IN LANT STREET
room, just big enough for a small table and a dozen encircling chairs. Here, the bottle uncorked, he called my attention to the surgical operations performed on the table top; to the half dozen of old English mezzotints from drawings made of London Bridge during its construction, in 1830; and to the various souvenirs in the way of mugs, old china, and ~ silhouettes of the several sawbones who had enjoyed his hospitality in this little ten-by-twelve box of a room.
Later on, as I sipped the port—and very good port it was (1849)—I scanned the cuts and scars of the table itself, and, not finding either the first name or initials of my friend Mr. Sawyer carved in its top, asked the landlord in all seriousness if he had ever met the distinguished man, a habit one falls into when engaged in my kind of a still hunt. He pursed his lips, consulted the ceiling, asked the full name, gave a cursory glance at the mutilated table top, as if to refresh his memory with the signatures, and remarked:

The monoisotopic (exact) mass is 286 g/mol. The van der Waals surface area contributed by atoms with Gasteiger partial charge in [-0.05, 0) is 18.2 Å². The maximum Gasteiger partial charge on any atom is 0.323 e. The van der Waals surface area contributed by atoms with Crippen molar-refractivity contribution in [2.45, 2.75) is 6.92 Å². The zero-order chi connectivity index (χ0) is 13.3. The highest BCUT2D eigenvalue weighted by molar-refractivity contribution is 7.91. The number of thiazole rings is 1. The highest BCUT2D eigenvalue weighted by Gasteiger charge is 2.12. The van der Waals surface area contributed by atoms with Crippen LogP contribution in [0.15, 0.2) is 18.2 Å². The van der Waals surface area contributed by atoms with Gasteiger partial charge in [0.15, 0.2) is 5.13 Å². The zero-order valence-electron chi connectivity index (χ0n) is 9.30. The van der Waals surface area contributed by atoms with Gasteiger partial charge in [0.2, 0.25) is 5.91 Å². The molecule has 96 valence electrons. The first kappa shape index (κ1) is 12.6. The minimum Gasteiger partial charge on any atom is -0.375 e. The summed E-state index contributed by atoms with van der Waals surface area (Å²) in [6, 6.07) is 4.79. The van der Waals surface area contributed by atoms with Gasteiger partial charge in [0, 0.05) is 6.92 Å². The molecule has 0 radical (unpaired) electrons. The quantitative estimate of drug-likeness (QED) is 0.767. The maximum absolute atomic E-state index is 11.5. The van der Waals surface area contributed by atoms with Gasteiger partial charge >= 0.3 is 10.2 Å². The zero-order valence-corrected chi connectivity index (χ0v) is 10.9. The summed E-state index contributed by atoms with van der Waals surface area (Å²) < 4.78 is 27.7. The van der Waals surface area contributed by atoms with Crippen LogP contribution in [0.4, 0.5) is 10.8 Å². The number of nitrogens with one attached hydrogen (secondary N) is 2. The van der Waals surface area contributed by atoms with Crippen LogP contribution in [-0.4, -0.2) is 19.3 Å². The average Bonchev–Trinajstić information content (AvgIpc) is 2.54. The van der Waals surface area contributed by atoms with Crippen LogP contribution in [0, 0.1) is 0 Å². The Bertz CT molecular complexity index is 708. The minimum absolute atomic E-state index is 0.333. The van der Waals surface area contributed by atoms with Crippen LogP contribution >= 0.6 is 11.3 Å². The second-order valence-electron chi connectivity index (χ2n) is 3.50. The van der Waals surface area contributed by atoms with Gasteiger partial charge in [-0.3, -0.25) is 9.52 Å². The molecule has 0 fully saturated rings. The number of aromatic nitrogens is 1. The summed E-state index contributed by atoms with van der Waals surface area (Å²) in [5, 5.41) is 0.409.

"I think I remember him but I ain't quite sure—we had a fellow here with a red head named Sawyer, drank Scotch whisky mixed with his beer—went to Australia, I heard. But maybe he's another man."
"That's very curious," I remarked in a hurt, sad way, drawing the bottle closer and refilling my glass. "I thought everybody knew Mr. Sawyer—everybody about Guy's. He graduated, of course, a good many years ago, but I can think of no medical man of his time who is so well known. I come from America, and his reputation has followed him there."
The landlord became interested and, I think, a little ashamed of his memory, unlocked a drawer, took from it a